Abstract: Background The Multispecialty Community Provider (MCP) model was introduced to the NHS as a primary care-led, community-based integrated care model to provide better quality, experience and value for local populations. Objectives The three main objectives were to (1) articulate the underlying programme theories for the MCP model of care; (2) identify sources of theoretical, empirical and practice evidence to test the programme theories; and (3) explain how mechanisms used in different contexts contribute to outcomes and process variables. Design There were three main phases: (1) identification of programme theories from logic models of MCP vanguards, prioritising key theories for investigation; (2) appraisal, extraction and analysis of evidence against a best-fit framework; and (3) realist reviews of prioritised theory components and maps of remaining theory components. Main outcome measures The quadruple aim outcomes addressed population health, cost-effectiveness, patient experience and staff experience. Data sources Searches of electronic databases with forward- and backward-citation tracking, identifying research-based evidence and practice-derived evidence. Review methods A realist synthesis was used to identify, test and refine the following programme theory components: (1) community-based, co-ordinated care is more accessible; (2) place-based contracting and payment systems incentivise shared accountability; and (3) fostering relational behaviours builds resilience within communities. Results Delivery of a MCP model requires professional and service user engagement, which is dependent on building trust and empowerment. These are generated if values and incentives for new ways of working are aligned and there are opportunities for training and development. Together, these can facilitate accountability at the individual, community and system levels. The evidence base relating to these theory components was, for the most part, limited by initiatives that are relatively new or not formally evaluated. Support for the programme theory components varies, with moderate support for enhanced primary care and community involvement in care, and relatively weak support for new contracting models. Strengths and limitations The project benefited from a close relationship with national and local MCP leads, reflecting the value of the proximity of the research team to decision-makers. Our use of logic models to identify theories of change could present a relatively static position for what is a dynamic programme of change. Conclusions Multispecialty Community Providers can be described as complex adaptive systems (CASs) and, as such, connectivity, feedback loops, system learning and adaptation of CASs play a critical role in their design. Implementation can be further reinforced by paying attention to contextual factors that influence behaviour change, in order to support more integrated working. Future work A set of evidence-derived ‘key ingredients’ has been compiled to inform the design and delivery of future iterations of population health-based models of care. Suggested priorities for future research include the impact of enhanced primary care on the workforce, the effects of longer-term contracts on sustainability and capacity, the conditions needed for successful continuous improvement and learning, the role of carers in patient empowerment and how community participation might contribute to community resilience.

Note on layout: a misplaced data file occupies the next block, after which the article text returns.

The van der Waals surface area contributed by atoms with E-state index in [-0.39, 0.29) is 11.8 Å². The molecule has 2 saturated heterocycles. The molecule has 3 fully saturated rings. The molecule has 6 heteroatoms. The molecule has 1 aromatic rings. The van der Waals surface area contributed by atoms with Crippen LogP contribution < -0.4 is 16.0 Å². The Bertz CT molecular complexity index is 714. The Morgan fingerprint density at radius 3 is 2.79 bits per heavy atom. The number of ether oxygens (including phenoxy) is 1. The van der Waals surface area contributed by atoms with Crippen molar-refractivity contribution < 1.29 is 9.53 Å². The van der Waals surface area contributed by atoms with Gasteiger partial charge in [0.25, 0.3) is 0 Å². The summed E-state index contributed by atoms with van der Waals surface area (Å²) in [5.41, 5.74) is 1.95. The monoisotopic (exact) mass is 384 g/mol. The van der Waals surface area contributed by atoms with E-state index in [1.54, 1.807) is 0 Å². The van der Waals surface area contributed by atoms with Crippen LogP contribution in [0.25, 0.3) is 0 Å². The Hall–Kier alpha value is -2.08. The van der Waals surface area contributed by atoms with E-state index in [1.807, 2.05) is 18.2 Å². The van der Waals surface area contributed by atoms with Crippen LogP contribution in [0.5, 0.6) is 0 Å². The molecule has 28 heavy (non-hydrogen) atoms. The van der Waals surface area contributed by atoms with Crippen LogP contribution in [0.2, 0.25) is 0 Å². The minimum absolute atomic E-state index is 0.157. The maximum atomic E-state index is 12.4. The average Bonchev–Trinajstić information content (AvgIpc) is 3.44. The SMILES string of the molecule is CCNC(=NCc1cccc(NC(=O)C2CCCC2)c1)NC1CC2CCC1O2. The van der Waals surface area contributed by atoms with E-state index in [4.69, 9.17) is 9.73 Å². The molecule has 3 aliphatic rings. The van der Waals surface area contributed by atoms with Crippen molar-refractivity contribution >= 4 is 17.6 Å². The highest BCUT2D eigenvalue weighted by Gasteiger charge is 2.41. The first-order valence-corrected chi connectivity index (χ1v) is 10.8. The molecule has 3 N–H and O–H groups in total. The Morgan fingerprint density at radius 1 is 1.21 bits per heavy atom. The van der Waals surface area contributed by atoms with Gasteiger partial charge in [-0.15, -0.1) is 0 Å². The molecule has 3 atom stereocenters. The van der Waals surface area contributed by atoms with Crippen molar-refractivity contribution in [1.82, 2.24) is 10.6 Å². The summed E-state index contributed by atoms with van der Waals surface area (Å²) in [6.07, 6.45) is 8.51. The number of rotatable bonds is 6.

16 citations


Journal ArticleDOI
TL;DR: Coordinated, multidisciplinary diabetes team care is understood by and acceptable to patients with type 2 diabetes.
Abstract: Aims To explore the patient perspective on coordinated multidisciplinary diabetes team care among a socioeconomically diverse group of adults with type 2 diabetes. Methods Qualitative research design using 8 focus groups (n = 53). We randomly sampled primary care patients with type 2 diabetes and conducted focus groups at their primary care clinic. Discussion prompts queried current perceptions of team care. Each focus group was audio recorded, transcribed verbatim, and independently coded by three reviewers. Coding used an iterative process. Thematic saturation was achieved. Data were analyzed using content analysis. Results Most participants believed that coordinated multidisciplinary diabetes team care was a good approach, feeling that diabetes was too complicated for any one care team member to manage. Primary care physicians were seen as too busy to manage diabetes alone, and participants were content to be treated by other care team members, especially if there was a single point of contact and the care was coordinated. Participants suggested that an ideal multidisciplinary approach would additionally include support for exercise and managing socioeconomic challenges, components perceived to be missing from the existing approach to diabetes care. Conclusions Coordinated, multidisciplinary diabetes team care is understood by and acceptable to patients with type 2 diabetes.

14 citations


Journal ArticleDOI
TL;DR: The co-location of GPs with other professionals and their joint working as experienced in PCCs seems to represent a greater benefit for patients, especially for those with complex needs who use primary care, hospitals, emergency care and specialized care frequently.